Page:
Patent “hold-up” and patent “hold-out” present important, alternative theories for what ails the patent system. Patent “hold-up” occurs when a patent owner sues a company when it is most vulnerable—after it has implemented a technology—and is able wrest a settlement because it is too late for the company to change course. Patent “hold-out” is the practice of companies routinely ignoring patents and resisting patent owner demands because the odds of getting caught are small. Hold-up has arguably predicted the current patent crises, and the ex ante assertion of technology patents whether in the smartphone war, standards, or patent “troll” context. Hold-up theory has been embraced by thought leaders and fueled the current drive by Congress and President Obama to reform the patent system. This Article makes the counterintuitive case that hold-up theory is wrong—or at least incomplete—because it is missing is full consideration of the other side—the side of hold-out. When large companies systematically “hold out” on patentees, they have no choice but to work with efficient patent enforcers, or “trolls.” When small inventors are unfairly disadvantaged in the marketplace, jurors may give them relief in court. Considering hold-out and hold-up together provide a more complete picture than focusing on either theory alone. This perspective reveals surprising pathways to a better patent system, focused on the design, rather than the doctrine, of patent law. Instead of trying to eliminate all technology patents, or to enforce all of them, we should try to price them appropriately and reduce the distortions they produce. Instead of trying to make patent law perfect, we should make it cheaper, more streamlined, and more equitable. To do so, lawmakers should prioritize improving coordination across courts and agencies, reducing costs through early dispositive rulings and valuation, and promoting symmetry between parties and proportionality about the value of a patent through fee- and cost-shifting. Each of these steps would go a long way to curbing both hold-up and hold-out.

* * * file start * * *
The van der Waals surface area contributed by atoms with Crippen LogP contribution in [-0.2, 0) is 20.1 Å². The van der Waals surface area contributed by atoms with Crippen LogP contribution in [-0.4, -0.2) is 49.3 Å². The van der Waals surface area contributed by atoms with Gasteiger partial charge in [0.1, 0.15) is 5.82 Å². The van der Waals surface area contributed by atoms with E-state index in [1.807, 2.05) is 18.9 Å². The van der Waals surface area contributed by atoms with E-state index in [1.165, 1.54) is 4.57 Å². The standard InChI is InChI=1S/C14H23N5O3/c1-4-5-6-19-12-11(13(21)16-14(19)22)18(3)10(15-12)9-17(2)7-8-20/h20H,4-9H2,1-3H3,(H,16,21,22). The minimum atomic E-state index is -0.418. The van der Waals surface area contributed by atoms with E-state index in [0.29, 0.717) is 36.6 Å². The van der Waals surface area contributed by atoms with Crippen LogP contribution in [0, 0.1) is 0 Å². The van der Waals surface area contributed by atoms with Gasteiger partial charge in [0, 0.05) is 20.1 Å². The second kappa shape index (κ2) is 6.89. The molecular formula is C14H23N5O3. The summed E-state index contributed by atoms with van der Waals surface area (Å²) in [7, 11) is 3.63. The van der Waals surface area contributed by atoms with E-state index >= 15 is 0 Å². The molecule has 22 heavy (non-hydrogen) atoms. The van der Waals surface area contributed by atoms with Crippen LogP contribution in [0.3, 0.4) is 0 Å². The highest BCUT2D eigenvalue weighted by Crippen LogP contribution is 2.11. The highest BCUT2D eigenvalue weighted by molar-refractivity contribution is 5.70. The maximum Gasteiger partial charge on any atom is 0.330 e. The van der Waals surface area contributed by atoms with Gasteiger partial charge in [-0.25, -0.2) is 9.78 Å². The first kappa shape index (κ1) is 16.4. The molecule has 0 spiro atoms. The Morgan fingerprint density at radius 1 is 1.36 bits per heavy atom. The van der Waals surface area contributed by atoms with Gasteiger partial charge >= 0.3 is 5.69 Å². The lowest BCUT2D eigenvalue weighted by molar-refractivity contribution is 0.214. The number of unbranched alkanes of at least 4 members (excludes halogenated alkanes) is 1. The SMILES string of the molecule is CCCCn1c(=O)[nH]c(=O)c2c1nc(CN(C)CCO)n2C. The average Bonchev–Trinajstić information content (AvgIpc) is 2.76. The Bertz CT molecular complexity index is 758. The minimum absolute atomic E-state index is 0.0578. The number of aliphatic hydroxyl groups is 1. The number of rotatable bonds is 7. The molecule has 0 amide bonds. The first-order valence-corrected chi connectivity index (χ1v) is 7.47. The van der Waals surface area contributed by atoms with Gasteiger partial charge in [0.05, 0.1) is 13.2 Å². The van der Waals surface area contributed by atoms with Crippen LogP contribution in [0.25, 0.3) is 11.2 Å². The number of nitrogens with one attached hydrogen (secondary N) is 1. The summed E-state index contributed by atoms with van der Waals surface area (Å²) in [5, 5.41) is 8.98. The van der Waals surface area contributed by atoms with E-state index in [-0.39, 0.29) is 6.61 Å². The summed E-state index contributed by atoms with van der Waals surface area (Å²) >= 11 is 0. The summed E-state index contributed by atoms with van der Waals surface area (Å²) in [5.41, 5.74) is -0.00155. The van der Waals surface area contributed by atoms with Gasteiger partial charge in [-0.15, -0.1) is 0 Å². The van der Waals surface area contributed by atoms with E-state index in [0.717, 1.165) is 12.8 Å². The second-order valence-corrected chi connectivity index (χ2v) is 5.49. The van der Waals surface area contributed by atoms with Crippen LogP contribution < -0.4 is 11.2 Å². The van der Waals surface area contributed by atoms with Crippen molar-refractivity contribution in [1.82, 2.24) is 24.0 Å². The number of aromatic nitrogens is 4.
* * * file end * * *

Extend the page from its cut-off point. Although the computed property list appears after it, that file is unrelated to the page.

Colleen V. Chien,
Holding Up and Holding Out,
Mich. Telecomm. & Tech. L. Rev.
Available at: http://repository.law.umich.edu/mttlr/vol21/iss1/1